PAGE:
For almost twenty years the Alabama Department of Human Resource’s child welfare system has been under the close watch of the federal government. The oversight came about because of a lawsuit filed on behalf of a child known only as R.C. In 1988 the 16-year-old boy, who had behavioral problems, sued the state over his treatment while in DHR’s care — saying he was never provided the services he needed while in foster homes. The suit was eventually settled and what became known as the “R.C. Consent Decree” was signed; the state agreeing to allow a federal monitor in to make sure Alabama fixed its broken child welfare system.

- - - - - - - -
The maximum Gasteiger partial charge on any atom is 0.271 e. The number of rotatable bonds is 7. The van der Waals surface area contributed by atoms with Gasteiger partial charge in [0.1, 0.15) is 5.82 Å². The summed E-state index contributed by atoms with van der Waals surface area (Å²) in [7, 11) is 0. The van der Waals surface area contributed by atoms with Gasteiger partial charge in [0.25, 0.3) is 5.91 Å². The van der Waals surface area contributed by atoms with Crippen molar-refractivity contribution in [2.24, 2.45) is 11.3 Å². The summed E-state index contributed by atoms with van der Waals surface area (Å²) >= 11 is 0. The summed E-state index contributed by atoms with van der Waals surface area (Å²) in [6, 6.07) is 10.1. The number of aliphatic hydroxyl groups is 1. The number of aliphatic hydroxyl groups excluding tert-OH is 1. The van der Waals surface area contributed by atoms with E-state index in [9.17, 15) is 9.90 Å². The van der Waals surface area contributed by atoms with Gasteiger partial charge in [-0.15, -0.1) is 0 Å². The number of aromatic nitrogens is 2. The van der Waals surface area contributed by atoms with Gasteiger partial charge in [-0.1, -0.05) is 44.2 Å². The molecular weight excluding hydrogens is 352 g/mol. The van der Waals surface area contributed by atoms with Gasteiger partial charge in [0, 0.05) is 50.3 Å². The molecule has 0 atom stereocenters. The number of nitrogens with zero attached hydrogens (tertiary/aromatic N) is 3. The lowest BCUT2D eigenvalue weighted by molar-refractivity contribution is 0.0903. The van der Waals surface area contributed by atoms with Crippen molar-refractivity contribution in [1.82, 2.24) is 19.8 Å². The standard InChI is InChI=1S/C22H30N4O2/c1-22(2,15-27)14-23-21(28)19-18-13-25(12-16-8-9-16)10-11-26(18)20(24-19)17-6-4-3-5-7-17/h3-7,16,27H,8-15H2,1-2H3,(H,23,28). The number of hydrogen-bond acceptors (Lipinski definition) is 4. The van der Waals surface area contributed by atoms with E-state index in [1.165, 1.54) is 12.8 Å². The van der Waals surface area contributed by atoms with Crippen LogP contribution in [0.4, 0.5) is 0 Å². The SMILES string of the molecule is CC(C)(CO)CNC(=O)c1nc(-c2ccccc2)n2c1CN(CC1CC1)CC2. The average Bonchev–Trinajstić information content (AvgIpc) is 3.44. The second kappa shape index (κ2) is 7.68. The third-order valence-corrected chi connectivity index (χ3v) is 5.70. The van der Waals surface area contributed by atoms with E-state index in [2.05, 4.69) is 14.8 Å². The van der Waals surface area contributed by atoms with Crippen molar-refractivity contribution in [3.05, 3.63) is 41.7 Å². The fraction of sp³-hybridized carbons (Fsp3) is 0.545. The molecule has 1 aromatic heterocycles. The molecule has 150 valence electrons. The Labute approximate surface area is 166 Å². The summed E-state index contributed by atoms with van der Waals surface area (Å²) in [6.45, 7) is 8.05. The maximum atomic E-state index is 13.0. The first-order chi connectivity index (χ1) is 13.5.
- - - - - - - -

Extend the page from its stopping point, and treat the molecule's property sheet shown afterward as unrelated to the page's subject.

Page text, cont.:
Since the consent decree’s signing in 1991 Alabama has become a national model for reforming children’s services. When Page Walley took over as commissioner in 2004 getting the state out from under R.C. was one of his primary goals and he’s done it. Walley announced to his staff on January 16 that a federal judge had agreed to lift R.C. WBHM’s Rosemary Pennington talked with Walley about the decision.